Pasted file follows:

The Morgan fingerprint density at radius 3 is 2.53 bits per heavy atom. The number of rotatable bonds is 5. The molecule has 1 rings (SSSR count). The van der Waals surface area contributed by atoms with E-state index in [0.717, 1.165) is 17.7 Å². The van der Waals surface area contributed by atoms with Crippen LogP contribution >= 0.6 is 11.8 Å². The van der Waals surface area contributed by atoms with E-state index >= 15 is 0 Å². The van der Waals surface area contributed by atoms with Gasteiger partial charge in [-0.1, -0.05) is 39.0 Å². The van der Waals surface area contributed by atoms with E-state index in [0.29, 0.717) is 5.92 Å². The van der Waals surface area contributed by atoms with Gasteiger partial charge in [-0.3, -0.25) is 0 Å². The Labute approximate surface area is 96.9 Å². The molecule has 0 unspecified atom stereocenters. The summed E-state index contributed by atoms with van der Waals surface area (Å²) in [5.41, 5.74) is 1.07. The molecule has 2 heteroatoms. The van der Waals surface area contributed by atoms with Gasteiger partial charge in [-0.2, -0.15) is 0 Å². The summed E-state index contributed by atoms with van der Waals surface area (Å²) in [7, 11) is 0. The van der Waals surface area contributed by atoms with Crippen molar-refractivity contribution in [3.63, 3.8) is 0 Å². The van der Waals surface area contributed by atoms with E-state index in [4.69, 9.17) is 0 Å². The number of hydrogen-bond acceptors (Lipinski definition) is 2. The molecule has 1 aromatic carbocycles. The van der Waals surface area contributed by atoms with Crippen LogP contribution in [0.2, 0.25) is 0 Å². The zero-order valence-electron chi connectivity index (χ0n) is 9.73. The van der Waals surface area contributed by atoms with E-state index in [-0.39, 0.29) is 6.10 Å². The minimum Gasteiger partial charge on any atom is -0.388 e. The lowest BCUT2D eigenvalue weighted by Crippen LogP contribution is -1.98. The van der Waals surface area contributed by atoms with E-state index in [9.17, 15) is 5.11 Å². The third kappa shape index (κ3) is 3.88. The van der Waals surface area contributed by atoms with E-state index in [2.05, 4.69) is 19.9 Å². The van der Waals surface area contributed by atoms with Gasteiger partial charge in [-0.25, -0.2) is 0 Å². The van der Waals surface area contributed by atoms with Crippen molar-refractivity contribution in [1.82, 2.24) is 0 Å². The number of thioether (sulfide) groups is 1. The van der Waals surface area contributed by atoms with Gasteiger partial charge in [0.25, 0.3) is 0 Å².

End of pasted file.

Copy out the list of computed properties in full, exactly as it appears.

The Morgan fingerprint density at radius 3 is 2.53 bits per heavy atom. The number of rotatable bonds is 5. The molecule has 1 rings (SSSR count). The van der Waals surface area contributed by atoms with E-state index in [0.717, 1.165) is 17.7 Å². The van der Waals surface area contributed by atoms with Crippen LogP contribution >= 0.6 is 11.8 Å². The van der Waals surface area contributed by atoms with E-state index >= 15 is 0 Å². The van der Waals surface area contributed by atoms with Gasteiger partial charge in [-0.1, -0.05) is 39.0 Å². The van der Waals surface area contributed by atoms with E-state index in [0.29, 0.717) is 5.92 Å². The van der Waals surface area contributed by atoms with Gasteiger partial charge in [-0.3, -0.25) is 0 Å². The Labute approximate surface area is 96.9 Å². The molecule has 0 unspecified atom stereocenters. The summed E-state index contributed by atoms with van der Waals surface area (Å²) in [5.41, 5.74) is 1.07. The molecule has 2 heteroatoms. The van der Waals surface area contributed by atoms with Gasteiger partial charge in [-0.2, -0.15) is 0 Å². The summed E-state index contributed by atoms with van der Waals surface area (Å²) in [7, 11) is 0. The van der Waals surface area contributed by atoms with Crippen molar-refractivity contribution in [3.63, 3.8) is 0 Å². The van der Waals surface area contributed by atoms with E-state index in [4.69, 9.17) is 0 Å². The number of hydrogen-bond acceptors (Lipinski definition) is 2. The molecule has 1 aromatic carbocycles. The van der Waals surface area contributed by atoms with Crippen LogP contribution in [0.2, 0.25) is 0 Å². The zero-order valence-electron chi connectivity index (χ0n) is 9.73. The van der Waals surface area contributed by atoms with E-state index in [-0.39, 0.29) is 6.10 Å². The minimum Gasteiger partial charge on any atom is -0.388 e. The lowest BCUT2D eigenvalue weighted by Crippen LogP contribution is -1.98. The van der Waals surface area contributed by atoms with E-state index in [9.17, 15) is 5.11 Å². The third kappa shape index (κ3) is 3.88. The van der Waals surface area contributed by atoms with E-state index in [2.05, 4.69) is 19.9 Å². The van der Waals surface area contributed by atoms with Gasteiger partial charge in [-0.25, -0.2) is 0 Å². The van der Waals surface area contributed by atoms with Crippen molar-refractivity contribution in [1.82, 2.24) is 0 Å². The number of thioether (sulfide) groups is 1. The van der Waals surface area contributed by atoms with Gasteiger partial charge in [0.25, 0.3) is 0 Å².